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Improving the welfare of Singapore’s migrant workers

Crafting labour policies for low-skilled foreign workers is challenging. Moral and economic imperatives do not necessarily coincide. These workers, being neither enfranchised citizens nor fully participating members of society, further raise the complicated question of how far their welfare should be considered if it comes at the expense of citizens.

Minister K Shanmugam chatting with foreign workers at their dormitory after the Little India riot. The Government has ruled out work-related grievances as a cause of the incident. TODAY FILE PHOTO

Minister K Shanmugam chatting with foreign workers at their dormitory after the Little India riot. The Government has ruled out work-related grievances as a cause of the incident. TODAY FILE PHOTO

Crafting labour policies for low-skilled foreign workers is challenging. Moral and economic imperatives do not necessarily coincide. These workers, being neither enfranchised citizens nor fully participating members of society, further raise the complicated question of how far their welfare should be considered if it comes at the expense of citizens.

In Singapore, the question of how these workers have to be treated has become increasingly pressing following two major foreign-worker-related incidents. In December 2012, about 100 Chinese national bus drivers employed by SMRT protested in response to what they perceived as unfair wages. It was the first labour-related strike in nearly 25 years.

Nearly a year later, there was a large-scale riot by South Asian workers, following the death of an Indian construction worker due to a traffic accident. The situation escalated and soon turned into a violent protest. Work-related grievances have been flagged by some as a possible reason for the escalation, though the Government has ruled this out.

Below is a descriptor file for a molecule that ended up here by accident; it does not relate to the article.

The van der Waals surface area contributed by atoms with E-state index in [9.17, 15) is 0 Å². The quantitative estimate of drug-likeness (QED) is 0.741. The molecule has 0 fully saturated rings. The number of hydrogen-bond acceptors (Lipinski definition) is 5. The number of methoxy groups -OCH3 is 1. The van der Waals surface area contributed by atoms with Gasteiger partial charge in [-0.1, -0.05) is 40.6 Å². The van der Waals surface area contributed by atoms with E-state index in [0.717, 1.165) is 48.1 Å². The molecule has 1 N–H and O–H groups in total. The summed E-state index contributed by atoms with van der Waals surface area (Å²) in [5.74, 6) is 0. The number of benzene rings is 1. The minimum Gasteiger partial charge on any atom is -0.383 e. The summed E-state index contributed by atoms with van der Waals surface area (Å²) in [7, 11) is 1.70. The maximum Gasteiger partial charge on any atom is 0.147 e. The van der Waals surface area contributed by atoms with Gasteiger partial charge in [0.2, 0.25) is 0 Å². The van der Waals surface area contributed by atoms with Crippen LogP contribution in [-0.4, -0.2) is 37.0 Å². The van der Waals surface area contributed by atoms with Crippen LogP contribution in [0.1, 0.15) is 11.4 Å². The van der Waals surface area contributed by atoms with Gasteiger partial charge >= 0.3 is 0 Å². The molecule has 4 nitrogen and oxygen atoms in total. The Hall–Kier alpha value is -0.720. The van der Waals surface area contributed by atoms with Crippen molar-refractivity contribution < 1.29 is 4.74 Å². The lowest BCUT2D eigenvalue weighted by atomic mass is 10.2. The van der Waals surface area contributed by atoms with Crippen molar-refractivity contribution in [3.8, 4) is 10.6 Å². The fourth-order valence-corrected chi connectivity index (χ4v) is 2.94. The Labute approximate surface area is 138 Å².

Low-skilled foreign workers constitute nearly 15 per cent of the population of Singapore. Hailing primarily from countries such as China, India and Bangladesh, these workers are not allowed to switch jobs; their work is laborious and compensation is modest.

Economic factors drove these workers to Singapore, hence work-related policies would be the most effective lever in improving their welfare. Ideally, these policies should minimise cost for consumers and employers. This would also engender greater political will. In this spirit, allow me to make some policy proposals.

REGULATING AGENTS, PAYMENT OF WAGES

Overseas employment agencies are believed to play a considerable role in the employment of many foreign workers. There is a risk that these agencies might present a distorted image of working conditions and charge exorbitant fees for their services.

Some workers have been known to work for long periods just to pay off the agency fees. Because of the high fees, many workers are beholden to their employers.

Philippines, which is a huge source of foreign labour for Singapore, has been proactive in protecting the rights of its citizens; overseas employers are legally allowed to recruit workers only through agencies registered and licensed by POEA (Philippine Overseas Employment Administration). Employers have to be responsible alongside the POEA under Philippine law with regard to any claims and liabilities raised concerning the implementation of employment contracts.

It is unlikely that countries such as India and Bangladesh would come up with such comprehensive legislation to protect their citizens. The want to find meaningful employment for the burgeoning working population is likely to be a greater priority than ensuring their labour rights.